What’s happened?

On 24 August 2011, the Department of Sustainability, Environment, Water, Population and Communities (DSEWPAC) announced proposed amendments to the Environment Protection Biodiversity Conservation Act 1999 (Cth) (EPBC Act).

These proposals will have significant implications for the developers of projects, as they will impact upon the reach of the Commonwealth’s interest in environmental matters and affect the time and cost involved in undertaking an environmental assessment of the project and seeking the government’s approval.

Details of the amendments are set out in several documents.1 The principal document is Reforming national environmental law: An overview.2

What can you do?

The documents which have been released include a draft EPBC Act Environmental Offsets Policy3 and Australian Government Biodiversity Policy.4 These documents are available for public comment until 21 October 2011. If you need further information regarding the issues in these documents, or if you wish to prepare a submission concerning them, we are happy to help.

A number of amendments to the EPBC Act are also proposed, and the more important of those proposed amendments are summarised below. Details of these amendments have yet to be announced, and it remains to be seen whether and to what extent the announced amendments are reflected in amending legislation. We will closely follow the progress of the amending legislation. When these details are released, we will be happy to assist you with further information about them and with preparing a submission concerning them.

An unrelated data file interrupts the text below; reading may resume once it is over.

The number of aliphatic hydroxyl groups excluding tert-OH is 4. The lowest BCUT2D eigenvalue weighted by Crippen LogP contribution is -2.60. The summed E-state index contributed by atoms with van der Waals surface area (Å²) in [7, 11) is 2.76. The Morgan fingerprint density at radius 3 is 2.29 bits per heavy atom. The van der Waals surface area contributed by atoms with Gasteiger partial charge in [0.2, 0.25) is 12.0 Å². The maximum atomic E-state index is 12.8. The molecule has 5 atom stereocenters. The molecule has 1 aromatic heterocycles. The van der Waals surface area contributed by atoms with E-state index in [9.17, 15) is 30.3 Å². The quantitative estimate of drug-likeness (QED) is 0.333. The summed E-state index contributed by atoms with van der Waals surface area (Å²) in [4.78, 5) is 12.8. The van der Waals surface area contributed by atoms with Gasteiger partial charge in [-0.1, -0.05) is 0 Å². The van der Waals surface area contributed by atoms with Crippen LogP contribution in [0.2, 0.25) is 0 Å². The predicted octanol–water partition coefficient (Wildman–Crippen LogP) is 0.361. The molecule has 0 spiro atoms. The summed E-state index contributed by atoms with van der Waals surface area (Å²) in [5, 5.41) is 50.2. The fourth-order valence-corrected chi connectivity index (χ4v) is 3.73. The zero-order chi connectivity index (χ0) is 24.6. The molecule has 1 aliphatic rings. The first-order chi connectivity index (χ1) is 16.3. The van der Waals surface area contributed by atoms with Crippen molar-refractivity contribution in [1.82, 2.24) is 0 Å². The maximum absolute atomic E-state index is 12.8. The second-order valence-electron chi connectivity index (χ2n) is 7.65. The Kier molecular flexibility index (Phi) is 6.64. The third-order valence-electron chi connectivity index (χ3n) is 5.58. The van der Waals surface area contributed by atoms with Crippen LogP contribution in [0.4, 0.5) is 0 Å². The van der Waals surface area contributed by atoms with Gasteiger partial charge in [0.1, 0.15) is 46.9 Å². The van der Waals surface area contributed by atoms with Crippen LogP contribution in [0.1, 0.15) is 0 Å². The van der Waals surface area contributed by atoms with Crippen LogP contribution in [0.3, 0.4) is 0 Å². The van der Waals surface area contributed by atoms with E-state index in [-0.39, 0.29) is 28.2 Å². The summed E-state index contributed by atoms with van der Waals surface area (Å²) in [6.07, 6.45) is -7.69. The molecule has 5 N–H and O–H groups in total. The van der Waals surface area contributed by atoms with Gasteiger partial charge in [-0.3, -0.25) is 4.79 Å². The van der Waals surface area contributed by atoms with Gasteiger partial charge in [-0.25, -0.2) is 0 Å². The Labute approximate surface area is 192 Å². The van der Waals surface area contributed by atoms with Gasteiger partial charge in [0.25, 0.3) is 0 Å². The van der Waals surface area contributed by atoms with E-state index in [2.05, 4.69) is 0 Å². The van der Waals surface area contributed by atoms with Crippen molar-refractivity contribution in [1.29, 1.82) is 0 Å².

Proposed legislative amendments

DSEWPAC’s announcement responds to the review of the EPBC Act which was conducted by Dr Allan Hawke AC and which was reported on 21 December 2009.5 Our summary of that report can be found in our article ‘Reform proposals for Commonwealth EIA’.6 The Hawke report recommended 71 amendments to the EPBC Act, but few of those are now proposed to be adopted.

The more important changes now proposed are set out below.

New strategic approaches to environmental assessment

New regional environmental plans (REP), strategic assessments (SA), and whole-of-ecosystem management in priority areas will identify where developments can occur. Broad classes of actions identified by the Minister may be approved if they are consistent with the REPs and SAs without further assessment under the EPBC Act. If the proposed action is inconsistent with the REPs and SAs, the proponent can still use the current referral processes to obtain EPBC Act approval. The government expects these new approaches will reduce the number of environmental impact assessments carried out on a project-by-project basis, which would result in quicker determinations, reduction in unnecessary compliance costs, and more certainty to proponents. If the strategic approaches are not suitable for a proposed action, individual project assessments continue to be available, albeit in a more streamlined manner.

Significant impact determinations